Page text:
culprit.c is included gets its own set of these variables but
    when you just call the functions from culprit.c then there
    will be only one such set (which also can't be accessed from
    the parts that now only call the functions in culprit.c).

    Regards, Jens
    --
    \ Jens Thoms Toerring ___
    \__________________________ http://toerring.de
     
    Jens Thoms Toerring, Jun 7, 2008
    #3
  4. Raman

    Louis Guest

    Re: How to avoid including C files in other C files in an old codebase

    On Sat, 07 Jun 2008 02:33:28 -0700, Raman wrote:

    > Hi All,
    >
    > We have an old code base which (unfortunatelty) has some C files that
    > include other C files:e.g
    >
    > File.c
    > =====
    > #include<stdio.h>
    > .
    > void someFunc(){
    > .
    > .
    > }
    >
    > #include<culprit.c>
    >
    > void someOtherFunc(){
    >
    > callAFunctionDefinedinCluprit()
    >
    > }
    > =====
    >
    >
    > Here, File.c includesa C file called culprit.c.
    >
    > Problem:
    > We are porting this code base to Mainframes. The debugger there (
    > iSeries system debugger) does not support inclusion of the files. When
    > control of the execution reaches in culprit.c, debugger is unable to
    > highlight the statement being executed currently.
    >
    > Possible Solution;
    > We could copy-paste the culprit.c in the File.c, However there are some
    > other files like Second.c that also include culprit.c. So the code of
    > culprit will be redundant.
    >

    Here's a cut-and-paste equivalent that avoids manual
    duplication of code. Generate the ".c" sources from
    a template using cpp:

    1. mv File.c File.tpl
    2. Edit File.tpl to add "#ifdef TEMPLATE" around all ".h" includes.
    3. Provide for the generation of the source ".c" files in the makefile:
    cpp -P -D TEMPLATE File1.tp File.c
    Add rules to the makefile to handle .tpl -> .c

    CPP=gcc -E -P # or /lib/cpp -P, /usr/bin/cpp -P etc.
    .SUFFIXES: .tpl
    .tpl.c:
    $(CPP) -P -DTEMPLATE $^ $@

    File.tpl
    =====
    #ifndef TEMPLATE
    #include<stdio.h>
    /* Any other includes */
    #else
    /* This File generated by cpp from File.tpl do not edit. */
    #endif
    void someFunc(){
    ..
    ..
    }

    #include<culprit.c>

    void someOtherFunc(){

    callAFunctionDefinedinCluprit()

    }
    =====



    >
    > Please help, if any other solution exists.
    >

    Hope that helps. Your cpp may be different.
    -Louis

    > I understand this group is not about debugger/ Mainframes, However I
    > posted this query in this group because after all this is a bad
    > programming design as per the C language.
    >
    > Also, If any one can suggest some place/group that discuss Mainframes.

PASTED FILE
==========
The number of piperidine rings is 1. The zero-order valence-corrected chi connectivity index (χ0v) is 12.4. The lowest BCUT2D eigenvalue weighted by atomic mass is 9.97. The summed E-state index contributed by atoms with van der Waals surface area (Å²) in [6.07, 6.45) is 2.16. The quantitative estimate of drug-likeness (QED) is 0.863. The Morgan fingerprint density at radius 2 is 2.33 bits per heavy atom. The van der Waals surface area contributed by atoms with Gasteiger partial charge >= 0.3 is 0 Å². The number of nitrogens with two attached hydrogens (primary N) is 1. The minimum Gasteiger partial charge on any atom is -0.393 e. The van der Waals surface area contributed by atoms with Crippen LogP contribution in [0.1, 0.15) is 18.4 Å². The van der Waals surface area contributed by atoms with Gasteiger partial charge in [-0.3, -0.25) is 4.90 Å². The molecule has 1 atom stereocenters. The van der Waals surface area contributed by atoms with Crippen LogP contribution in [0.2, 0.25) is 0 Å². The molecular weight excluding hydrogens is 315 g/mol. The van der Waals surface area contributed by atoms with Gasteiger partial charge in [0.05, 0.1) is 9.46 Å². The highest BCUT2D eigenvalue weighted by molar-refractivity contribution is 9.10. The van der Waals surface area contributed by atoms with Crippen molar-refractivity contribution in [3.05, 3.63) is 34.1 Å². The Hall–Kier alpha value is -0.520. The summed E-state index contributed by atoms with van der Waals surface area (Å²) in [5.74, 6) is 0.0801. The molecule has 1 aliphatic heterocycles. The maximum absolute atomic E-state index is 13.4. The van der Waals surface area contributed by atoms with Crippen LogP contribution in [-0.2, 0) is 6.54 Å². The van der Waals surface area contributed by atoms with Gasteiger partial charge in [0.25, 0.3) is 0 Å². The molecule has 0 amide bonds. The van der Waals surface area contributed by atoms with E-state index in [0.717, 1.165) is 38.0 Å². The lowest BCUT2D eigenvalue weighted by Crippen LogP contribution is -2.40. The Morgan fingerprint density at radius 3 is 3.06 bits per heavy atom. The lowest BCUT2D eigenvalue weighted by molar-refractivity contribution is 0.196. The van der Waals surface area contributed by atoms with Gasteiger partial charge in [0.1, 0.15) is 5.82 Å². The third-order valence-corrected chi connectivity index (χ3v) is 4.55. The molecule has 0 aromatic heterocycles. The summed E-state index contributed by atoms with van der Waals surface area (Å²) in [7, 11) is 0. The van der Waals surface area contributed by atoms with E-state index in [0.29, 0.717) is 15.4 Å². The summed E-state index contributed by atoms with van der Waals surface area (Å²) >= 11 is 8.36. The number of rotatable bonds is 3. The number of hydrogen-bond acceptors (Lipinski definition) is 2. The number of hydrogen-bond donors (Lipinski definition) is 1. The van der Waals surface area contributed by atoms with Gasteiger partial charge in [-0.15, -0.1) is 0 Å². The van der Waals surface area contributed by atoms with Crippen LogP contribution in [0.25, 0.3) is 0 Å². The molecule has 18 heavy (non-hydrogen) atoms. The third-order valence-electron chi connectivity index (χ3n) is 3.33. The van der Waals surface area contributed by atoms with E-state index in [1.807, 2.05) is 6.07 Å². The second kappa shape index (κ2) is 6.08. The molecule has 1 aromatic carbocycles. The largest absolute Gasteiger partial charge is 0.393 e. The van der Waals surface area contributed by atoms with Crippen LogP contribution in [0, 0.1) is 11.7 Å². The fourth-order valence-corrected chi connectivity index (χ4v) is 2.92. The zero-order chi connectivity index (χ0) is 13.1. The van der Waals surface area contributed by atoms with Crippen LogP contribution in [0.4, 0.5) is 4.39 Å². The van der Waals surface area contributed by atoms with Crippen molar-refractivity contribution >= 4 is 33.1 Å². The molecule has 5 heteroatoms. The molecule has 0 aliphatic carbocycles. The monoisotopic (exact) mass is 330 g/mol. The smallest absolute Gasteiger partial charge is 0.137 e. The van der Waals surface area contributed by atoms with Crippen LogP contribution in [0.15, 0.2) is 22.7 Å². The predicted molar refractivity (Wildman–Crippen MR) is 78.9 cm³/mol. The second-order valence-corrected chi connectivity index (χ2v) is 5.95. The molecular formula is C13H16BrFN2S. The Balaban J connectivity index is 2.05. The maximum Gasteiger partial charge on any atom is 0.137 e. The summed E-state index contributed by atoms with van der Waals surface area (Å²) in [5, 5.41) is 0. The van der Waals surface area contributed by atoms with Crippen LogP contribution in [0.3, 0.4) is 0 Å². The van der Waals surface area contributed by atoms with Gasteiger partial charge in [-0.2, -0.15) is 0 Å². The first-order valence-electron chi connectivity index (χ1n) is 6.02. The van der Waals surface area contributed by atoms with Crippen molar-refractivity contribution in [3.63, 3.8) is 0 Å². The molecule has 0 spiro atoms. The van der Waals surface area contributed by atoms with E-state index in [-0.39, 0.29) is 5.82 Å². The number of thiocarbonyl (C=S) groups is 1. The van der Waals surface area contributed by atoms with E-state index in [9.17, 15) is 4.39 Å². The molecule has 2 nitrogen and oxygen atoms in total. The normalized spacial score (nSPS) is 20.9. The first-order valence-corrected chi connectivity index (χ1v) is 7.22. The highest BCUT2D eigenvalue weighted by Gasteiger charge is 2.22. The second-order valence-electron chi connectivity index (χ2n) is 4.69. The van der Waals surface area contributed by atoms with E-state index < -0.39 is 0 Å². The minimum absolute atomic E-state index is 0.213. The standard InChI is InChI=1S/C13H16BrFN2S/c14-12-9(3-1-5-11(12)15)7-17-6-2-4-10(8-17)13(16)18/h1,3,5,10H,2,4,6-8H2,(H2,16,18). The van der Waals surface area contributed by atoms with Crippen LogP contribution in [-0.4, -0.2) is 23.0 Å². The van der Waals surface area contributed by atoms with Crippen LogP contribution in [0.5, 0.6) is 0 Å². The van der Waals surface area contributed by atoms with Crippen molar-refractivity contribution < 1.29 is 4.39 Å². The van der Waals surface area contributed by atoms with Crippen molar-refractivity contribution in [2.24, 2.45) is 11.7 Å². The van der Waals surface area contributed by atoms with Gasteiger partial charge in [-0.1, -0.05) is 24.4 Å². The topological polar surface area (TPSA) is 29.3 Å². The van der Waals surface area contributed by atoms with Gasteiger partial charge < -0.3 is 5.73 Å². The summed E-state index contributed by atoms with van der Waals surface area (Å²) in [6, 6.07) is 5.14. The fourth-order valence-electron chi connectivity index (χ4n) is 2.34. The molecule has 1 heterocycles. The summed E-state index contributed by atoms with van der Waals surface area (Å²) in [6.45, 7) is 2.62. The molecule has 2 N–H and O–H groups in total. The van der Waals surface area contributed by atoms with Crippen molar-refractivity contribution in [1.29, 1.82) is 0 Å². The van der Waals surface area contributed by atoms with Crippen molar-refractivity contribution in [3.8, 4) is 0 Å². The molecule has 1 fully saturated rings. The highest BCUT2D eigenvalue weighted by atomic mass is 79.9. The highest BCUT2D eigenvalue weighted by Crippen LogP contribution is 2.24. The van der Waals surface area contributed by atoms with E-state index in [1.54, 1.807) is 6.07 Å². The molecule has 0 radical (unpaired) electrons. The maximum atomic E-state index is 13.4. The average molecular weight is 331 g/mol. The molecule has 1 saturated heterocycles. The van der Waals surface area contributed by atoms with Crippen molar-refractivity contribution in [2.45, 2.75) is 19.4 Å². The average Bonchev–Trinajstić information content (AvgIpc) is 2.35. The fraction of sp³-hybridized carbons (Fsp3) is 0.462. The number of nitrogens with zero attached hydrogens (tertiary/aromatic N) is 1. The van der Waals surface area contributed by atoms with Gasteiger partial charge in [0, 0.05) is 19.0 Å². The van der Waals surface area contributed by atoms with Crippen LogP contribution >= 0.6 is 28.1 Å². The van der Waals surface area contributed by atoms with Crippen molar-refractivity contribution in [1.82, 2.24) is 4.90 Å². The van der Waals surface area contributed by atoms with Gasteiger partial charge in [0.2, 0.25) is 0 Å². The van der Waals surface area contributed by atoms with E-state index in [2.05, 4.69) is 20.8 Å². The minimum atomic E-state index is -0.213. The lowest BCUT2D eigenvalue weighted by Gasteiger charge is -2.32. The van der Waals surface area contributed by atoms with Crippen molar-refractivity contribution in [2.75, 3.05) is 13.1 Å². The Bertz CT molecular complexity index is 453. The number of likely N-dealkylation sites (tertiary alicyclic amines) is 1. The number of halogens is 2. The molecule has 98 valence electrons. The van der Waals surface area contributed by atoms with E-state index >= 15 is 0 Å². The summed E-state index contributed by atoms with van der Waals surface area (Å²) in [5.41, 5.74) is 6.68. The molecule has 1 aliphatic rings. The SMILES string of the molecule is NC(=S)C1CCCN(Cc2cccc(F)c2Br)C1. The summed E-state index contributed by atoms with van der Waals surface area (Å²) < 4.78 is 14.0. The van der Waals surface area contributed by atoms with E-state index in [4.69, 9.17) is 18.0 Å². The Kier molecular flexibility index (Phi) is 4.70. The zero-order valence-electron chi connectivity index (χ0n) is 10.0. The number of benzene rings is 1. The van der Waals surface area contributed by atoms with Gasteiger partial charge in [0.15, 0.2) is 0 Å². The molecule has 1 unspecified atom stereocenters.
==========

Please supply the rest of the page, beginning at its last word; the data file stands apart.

>
    > Thanks and Regards,
    > Raman Chalotra
     
    Louis, Jun 7, 2008
    #4
  5. Raman

    Guest

    Raman <> wrote:
    >
    > Problem:
    > We are porting this code base to Mainframes. The debugger there
    > ( iSeries system debugger) does not support inclusion of the files.
    > When control of the execution reaches in culprit.c, debugger is unable
    > to highlight the statement being executed currently.


    Complain to the vendor. That is a serious and, in my opinion,
    unacceptable limitation in the debugger. At the same time, debuggers,
    while helpful, are not mandatory. If the code is used in multiple
    places as you say, I'd be inclined to leave it be and accept that you'll
    need to use alternative techniques to debug it as the lesser of two
    evils.

    -- Larry Jones

    You just can't ever be too careful. -- Calvin
     
    , Jun 7, 2008
    #5
  6. Raman

    Lew Pitcher Guest

    In comp.lang.c, Raman wrote:

    > Hi All,
    >
    > We have an old code base which (unfortunatelty) has some C files that
    > include other C files
    > [snip]
    > We are porting this code base to Mainframes. The debugger there
    > ( iSeries system debugger) does not support inclusion of the files.
    > When control of the execution reaches in culprit.c, debugger is unable
    > to highlight the statement being executed currently.


    One potential way around your problem is to see if your C compiler supports
    an option to save the source code "after preprocessing". With this option,
    you could save the source code where all #includes and #defines have been
    resolved, and this can then be used as both the source input into your C
    compile stage, /and/ the source input into your debugger.

    If you were using the GNU C compiler (and in the iSeries, that /may/ be one
    of your compiler choices), the -E compiler option "stops after the
    preprocessing stage... The output is in the form of preprocessed source
    code". Look for some similar option on your C compiler

    [snip]
    HTH
    --
    Lew Pitcher

    Master Codewright & JOAT-in-training | Registered Linux User #112576
    http://pitcher.digitalfreehold.ca/ | GPG public key available by request
    ---------- Slackware - Because I know what I'm doing. ------
     
    Lew Pitcher, Jun 7, 2008
    #6